The Bombay High Court has extended the stay order on Indage Vintners’ liquidation till 17th June, giving the winemaker more time to sort out its finances. The company plans to hold meetings with secured and unsecured lenders over the next few days.
According to Ranjit Chougule, Indage Vintners managing director, the corporate debt restructuring (CDR) package of the company has been approved. The secured and unsecured lenders have consented to Indage Vintners’ CDR package.
“All lenders are already addressed in the business plan by (the) CDR. A small amount of lenders, non-licensed lenders and trade creditors are keen to put pressure on the business for earlier repayment which we will address in our upcoming scheme of arrangement under Sections (391) and (394) of the Companies Act, to be presented to the court in June,” Mr Chougule told Moneylife.
There have been media reports that state that Indage Vintners is likely to sell its personal property to bring in capital. However, Mr Chougule has said that the company has no plans of selling its property.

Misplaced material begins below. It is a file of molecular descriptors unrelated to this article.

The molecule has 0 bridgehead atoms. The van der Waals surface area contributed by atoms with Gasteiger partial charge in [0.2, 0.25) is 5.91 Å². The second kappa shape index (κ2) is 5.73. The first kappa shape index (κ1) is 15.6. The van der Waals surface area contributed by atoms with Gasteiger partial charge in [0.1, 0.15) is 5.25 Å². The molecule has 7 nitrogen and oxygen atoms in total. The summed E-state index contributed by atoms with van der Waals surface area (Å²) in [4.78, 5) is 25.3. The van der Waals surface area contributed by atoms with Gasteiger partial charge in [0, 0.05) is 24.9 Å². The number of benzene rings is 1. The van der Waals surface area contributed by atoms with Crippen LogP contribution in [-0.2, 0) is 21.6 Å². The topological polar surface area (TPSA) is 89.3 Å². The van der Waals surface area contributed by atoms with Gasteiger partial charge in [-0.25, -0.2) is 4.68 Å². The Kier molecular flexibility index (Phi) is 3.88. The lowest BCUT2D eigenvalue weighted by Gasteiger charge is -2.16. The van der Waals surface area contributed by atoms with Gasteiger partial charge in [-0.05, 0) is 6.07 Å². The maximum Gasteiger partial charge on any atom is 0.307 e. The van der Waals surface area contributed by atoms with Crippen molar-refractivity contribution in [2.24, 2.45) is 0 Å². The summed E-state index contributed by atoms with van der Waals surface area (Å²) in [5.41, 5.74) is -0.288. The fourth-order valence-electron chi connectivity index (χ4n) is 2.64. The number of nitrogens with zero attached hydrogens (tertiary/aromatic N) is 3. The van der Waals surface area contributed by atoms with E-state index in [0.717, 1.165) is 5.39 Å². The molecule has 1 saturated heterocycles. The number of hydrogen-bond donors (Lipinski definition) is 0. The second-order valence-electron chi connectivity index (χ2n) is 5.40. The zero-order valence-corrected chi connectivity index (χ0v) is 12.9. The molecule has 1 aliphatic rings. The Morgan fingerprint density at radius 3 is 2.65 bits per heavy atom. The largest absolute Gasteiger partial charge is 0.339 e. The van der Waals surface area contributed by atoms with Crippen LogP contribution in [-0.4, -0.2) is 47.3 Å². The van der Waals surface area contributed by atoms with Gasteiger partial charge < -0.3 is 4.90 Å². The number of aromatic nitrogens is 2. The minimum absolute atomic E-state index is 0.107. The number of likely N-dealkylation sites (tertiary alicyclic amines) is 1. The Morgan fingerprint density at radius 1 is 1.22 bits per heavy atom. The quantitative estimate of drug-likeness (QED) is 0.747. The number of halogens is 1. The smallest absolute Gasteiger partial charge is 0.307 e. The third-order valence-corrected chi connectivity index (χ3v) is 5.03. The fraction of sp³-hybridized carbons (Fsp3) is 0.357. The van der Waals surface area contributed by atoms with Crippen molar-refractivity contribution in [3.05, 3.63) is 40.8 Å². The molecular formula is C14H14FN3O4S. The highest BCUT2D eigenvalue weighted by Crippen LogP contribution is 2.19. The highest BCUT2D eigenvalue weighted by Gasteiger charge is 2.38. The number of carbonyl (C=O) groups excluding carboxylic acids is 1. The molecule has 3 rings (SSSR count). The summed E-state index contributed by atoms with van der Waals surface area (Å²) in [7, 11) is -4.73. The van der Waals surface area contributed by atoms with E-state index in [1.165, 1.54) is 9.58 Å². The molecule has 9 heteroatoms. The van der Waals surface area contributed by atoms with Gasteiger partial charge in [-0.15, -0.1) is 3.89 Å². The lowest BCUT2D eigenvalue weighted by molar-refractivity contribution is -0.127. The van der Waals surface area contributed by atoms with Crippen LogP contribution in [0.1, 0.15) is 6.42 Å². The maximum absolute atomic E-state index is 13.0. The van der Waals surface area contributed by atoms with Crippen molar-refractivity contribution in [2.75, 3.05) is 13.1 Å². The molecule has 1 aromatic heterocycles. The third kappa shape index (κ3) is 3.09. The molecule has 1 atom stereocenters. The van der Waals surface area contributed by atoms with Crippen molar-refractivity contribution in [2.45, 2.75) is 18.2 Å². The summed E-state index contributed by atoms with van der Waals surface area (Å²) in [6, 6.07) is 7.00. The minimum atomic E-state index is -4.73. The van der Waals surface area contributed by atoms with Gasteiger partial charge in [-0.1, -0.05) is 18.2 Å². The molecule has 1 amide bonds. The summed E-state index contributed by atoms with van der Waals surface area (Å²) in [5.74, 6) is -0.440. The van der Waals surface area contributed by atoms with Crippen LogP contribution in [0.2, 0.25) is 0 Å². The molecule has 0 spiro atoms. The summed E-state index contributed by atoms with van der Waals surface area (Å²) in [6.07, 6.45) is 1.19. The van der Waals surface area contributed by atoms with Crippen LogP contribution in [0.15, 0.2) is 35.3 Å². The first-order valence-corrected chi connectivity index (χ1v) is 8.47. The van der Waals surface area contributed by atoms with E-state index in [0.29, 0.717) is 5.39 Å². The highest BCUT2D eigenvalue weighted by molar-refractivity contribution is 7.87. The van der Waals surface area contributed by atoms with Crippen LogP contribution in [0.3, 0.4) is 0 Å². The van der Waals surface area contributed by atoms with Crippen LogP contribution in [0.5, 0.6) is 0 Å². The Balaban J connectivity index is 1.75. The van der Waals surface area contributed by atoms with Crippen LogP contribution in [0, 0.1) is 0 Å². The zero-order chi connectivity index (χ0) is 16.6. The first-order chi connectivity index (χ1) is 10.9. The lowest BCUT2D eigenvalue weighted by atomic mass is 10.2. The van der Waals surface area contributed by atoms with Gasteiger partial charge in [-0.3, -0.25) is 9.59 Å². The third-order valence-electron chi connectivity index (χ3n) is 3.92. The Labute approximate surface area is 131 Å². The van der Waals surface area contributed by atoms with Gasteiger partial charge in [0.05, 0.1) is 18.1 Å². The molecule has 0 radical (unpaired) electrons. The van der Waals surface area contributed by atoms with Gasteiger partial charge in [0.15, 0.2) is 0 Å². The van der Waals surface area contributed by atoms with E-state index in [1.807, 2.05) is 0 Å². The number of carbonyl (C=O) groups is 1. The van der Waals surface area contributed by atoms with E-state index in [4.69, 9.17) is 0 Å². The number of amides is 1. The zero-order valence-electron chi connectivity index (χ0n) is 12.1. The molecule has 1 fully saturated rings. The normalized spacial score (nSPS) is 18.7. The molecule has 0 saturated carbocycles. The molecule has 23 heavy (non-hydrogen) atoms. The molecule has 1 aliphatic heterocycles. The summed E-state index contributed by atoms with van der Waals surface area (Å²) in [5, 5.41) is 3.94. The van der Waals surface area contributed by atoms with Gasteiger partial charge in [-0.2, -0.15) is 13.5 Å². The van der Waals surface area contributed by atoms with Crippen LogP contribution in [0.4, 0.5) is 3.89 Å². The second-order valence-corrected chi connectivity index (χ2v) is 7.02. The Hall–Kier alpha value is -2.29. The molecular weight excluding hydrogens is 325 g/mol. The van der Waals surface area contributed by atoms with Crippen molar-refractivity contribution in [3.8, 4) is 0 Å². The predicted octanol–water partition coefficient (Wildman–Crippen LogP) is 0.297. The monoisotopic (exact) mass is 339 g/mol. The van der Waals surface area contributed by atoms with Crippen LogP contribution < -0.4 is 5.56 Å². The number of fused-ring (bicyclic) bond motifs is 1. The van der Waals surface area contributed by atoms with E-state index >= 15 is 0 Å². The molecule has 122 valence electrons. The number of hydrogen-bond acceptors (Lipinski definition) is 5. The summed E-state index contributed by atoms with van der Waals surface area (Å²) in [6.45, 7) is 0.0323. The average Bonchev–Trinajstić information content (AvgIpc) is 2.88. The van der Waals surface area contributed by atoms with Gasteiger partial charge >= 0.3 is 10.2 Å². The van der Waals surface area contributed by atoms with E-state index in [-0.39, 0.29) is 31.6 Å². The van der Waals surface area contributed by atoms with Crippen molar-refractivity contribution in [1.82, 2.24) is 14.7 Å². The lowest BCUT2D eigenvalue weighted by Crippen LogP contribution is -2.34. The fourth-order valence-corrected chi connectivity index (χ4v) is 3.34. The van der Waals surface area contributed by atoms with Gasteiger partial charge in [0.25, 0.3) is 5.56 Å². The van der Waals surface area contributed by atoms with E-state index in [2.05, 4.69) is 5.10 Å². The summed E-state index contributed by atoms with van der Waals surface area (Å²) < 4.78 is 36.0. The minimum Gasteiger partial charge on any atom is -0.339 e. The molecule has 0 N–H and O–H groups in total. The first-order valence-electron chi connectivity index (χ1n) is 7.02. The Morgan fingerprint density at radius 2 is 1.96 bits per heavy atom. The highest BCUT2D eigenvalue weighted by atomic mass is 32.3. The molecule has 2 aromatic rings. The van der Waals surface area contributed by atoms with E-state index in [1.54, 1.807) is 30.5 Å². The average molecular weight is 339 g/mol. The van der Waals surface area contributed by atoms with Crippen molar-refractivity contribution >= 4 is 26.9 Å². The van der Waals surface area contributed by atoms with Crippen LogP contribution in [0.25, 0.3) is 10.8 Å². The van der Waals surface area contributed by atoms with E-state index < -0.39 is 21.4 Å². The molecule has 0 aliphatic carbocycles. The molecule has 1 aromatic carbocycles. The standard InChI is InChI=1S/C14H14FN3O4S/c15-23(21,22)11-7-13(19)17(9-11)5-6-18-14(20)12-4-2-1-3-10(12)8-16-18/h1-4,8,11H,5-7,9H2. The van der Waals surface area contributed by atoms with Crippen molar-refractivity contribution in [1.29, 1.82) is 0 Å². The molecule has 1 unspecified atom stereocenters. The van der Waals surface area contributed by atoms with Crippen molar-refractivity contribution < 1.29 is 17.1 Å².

The total debt obligations have been deferred by approximately two years. The promoters of Indage Vintners are to bring in Rs75 crore to Rs100 crore as capital. The total debt of Indage Vintners stands at Rs400 crore under the corporate debt restructuring scheme. This was led by ICICI Bank while the other lenders were IndusInd Bank, Allahabad Bank, UCO Bank, IDBI Bank and Bank of Rajasthan.
The efforts that the company put in to fund its acquisitions in Australia and South Africa, might have been a gamble the company shouldn’t have taken. When the global financial crisis occurred, Indage relinquished any chances of the company walking tall again. The international market did not perform to expectations and its plans to sell exotic Indian wines in overseas markets did not materialise. Domestic demand for international wine also fell far short of the hype created by the industry itself.
On 19th March, when the Bombay High Court had passed the order for Indage to wind up operations, many players in the industry were disappointed with the decision. Bearing in mind that it was the perseverance of Shyamrao Chougule, its founder, who brought international quality wine and champagne to India in the 1980s, the nascent wine industry in the country was saddened by the decision. — Aaron Rodrigues